the instrument rating
Here are just a
few of the basic requirements for the Instrument Rating. We’ll discuss what’s
entailed in each of these requirements later in this section.
You must be able
to read, speak, write, and understand the English Language
You must be able
to obtain a 3rd class medical certificate
You must be 17
years of age
You must hold at
least a private pilot license in the category and class of aircraft for which
the rating is sought
have received and logged the appropriate ground and flight training for the
You must have
50 hours of cross country flight time as pilot in command
You must have 40
hours of actual or simulated instrument flight time
You must pass
the FAA Instrument Rating written exam
You must pass
the Instrument Rating Oral and Practical Exam
The training for
the instrument rating consists of several distinct phases of training. Each
level builds on the knowledge and skills learned in the previous level. The
first phase is called basic attitudes. This is where you learn basic instrument
manoeuvres such as turns, climbs, and descents at a constant rate of airspeed,
rate of vertical speed, or rate of turn. This helps you develop your “scan”,
which is the ability to look at the many instruments and quickly make
adjustments to maintain the desired heading, altitude, and speed.
your basic scan its time to move onto holding patterns. Holding patterns are
racetrack shaped patterns flown over a navigation fix. Holding is required due
to delays in the Air Traffic Control system due to weather or other situations.
For example lets say your destination has several runways but only one runway
has the equipment required to allow landing in poor weather. When poor weather
conditions exist the airport now has a decreased capacity for takeoffs and
landings. So in order to slow the flow of takeoff and landings air traffic
controllers put airplanes in the these holding patterns. Holding patterns
require skill to correct for winds aloft to keep the aircraft flying over the
navigation fix in the right direction and to keep the length of holding pattern
mastered holds it time for instrument approaches. Instrument approaches are used
to facilitate landing under instrument weather conditions. Approaches are
accomplished by tracking a ground based navigation aid, flying at predetermined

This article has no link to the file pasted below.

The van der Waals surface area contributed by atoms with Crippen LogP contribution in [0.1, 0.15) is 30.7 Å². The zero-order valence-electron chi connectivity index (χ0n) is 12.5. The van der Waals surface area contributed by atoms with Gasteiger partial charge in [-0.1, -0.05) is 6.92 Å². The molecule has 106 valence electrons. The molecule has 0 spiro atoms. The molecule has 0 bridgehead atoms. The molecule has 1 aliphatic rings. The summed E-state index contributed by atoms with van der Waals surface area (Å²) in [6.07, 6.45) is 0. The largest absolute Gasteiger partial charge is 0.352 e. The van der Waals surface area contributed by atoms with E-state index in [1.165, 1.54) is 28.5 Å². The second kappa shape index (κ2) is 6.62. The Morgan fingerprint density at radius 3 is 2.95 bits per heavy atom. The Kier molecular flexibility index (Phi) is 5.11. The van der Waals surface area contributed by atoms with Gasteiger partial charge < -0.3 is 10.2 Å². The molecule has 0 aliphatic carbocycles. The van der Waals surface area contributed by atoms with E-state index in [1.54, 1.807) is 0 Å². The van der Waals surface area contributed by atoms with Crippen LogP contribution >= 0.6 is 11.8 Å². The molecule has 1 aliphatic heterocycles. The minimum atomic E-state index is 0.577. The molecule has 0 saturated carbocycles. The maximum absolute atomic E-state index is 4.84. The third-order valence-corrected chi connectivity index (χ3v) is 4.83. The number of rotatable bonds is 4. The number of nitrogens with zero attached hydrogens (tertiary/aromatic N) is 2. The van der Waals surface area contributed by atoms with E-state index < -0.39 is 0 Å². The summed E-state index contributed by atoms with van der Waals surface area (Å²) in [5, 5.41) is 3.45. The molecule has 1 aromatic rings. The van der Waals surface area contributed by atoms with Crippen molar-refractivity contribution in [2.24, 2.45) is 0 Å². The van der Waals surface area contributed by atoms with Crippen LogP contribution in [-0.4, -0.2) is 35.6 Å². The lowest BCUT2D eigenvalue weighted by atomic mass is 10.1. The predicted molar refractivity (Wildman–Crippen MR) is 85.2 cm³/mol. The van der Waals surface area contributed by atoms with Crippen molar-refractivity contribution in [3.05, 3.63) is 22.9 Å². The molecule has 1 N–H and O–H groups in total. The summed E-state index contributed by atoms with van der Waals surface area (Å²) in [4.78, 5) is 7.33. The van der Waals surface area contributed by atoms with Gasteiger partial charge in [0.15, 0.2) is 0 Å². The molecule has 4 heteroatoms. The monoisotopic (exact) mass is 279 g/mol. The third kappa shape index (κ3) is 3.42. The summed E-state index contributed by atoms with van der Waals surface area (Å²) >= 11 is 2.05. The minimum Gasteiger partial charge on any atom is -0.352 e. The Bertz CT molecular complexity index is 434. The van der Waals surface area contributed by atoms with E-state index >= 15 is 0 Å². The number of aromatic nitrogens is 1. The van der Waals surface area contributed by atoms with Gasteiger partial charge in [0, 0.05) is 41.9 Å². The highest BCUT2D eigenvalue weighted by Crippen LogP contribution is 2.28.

speeds, and descending to specified altitudes at predetermined distances or time
from a navigation fix. All of this turning and descending at just the right
speed makes it possible to find the airport or runway threshold in low
visibility and low ceilings.
you are in the home stretch! Next comes instrument cross-country training. Now
you have to use all the skills you’ve learned so far to get you from point A to
point B without having to look outside. You learn to interact with the air
traffic control system on a broader scale. Until now the majority of your
training probably has been within your local airport area. You could probably
shoot your local instrument approaches from memory. Now its time to go someplace
you’ve never been, shoot some approaches and land at an airport that you don’t
have all the radio frequencies memorized. Go see the world!
country its on to training for emergencies that you can encounter under IFR,
examples are radio or instrument failures. You learn the ins and outs of flying
partial panel (simulated loss of one or more instruments) including holds and
approaches. In addition you learn procedures for lost communications with ATC.
That’s about all
there is to the flying side of things. Now its time to polish up any weak areas
and sign you up for the check ride. Good luck!
The FAA Written
The written test
for the Instrument Rating like all other licenses and ratings is an 80 question
computerized test. The questions consist primarily of IFR
regulations, weather, and navigation systems.
The FAA Oral Exam
The oral exam
will consist of various question related to IFR operations, most importantly
weather and cross country planning. The examiner will most likely have you plan
an instrument cross-country and then discuss your flight planning and give you
some scenarios to evaluate your thought process. Once the examiner is satisfied
then it's on to the flight portion.
The FAA Practical Exam
exam should be a summary of your instrument training. You will usually warm up
with some basic attitudes. Then at some point you have to fly at least one hold
followed by several approaches. One of these approaches will be partial panel.
After successfully demonstrating your instrument flying skills you will then be
issued a new pilot license with an instrument rating.
Costs for the
instrument rating like other licenses and ratings can vary. You can save a lot
of money by doing some of your training in a FAA approved flight-training
device. These are basically a generic instrument panel and controls hooked up to
a computer to allow the practice of instruments skill with the ability to stop,
pause, and discuss your actions in addition to seeing your movements plotted on
a computer screen. This is a luxury you don't have in the airplane. Most larger
flight schools have these FTD's and it's usually cheaper than flying in the
airplane. Most schools have a training program that entails a mixture of flight
time in both aircraft and FTD's. Again as always check with your local FBO to
determine the exact costs in your area.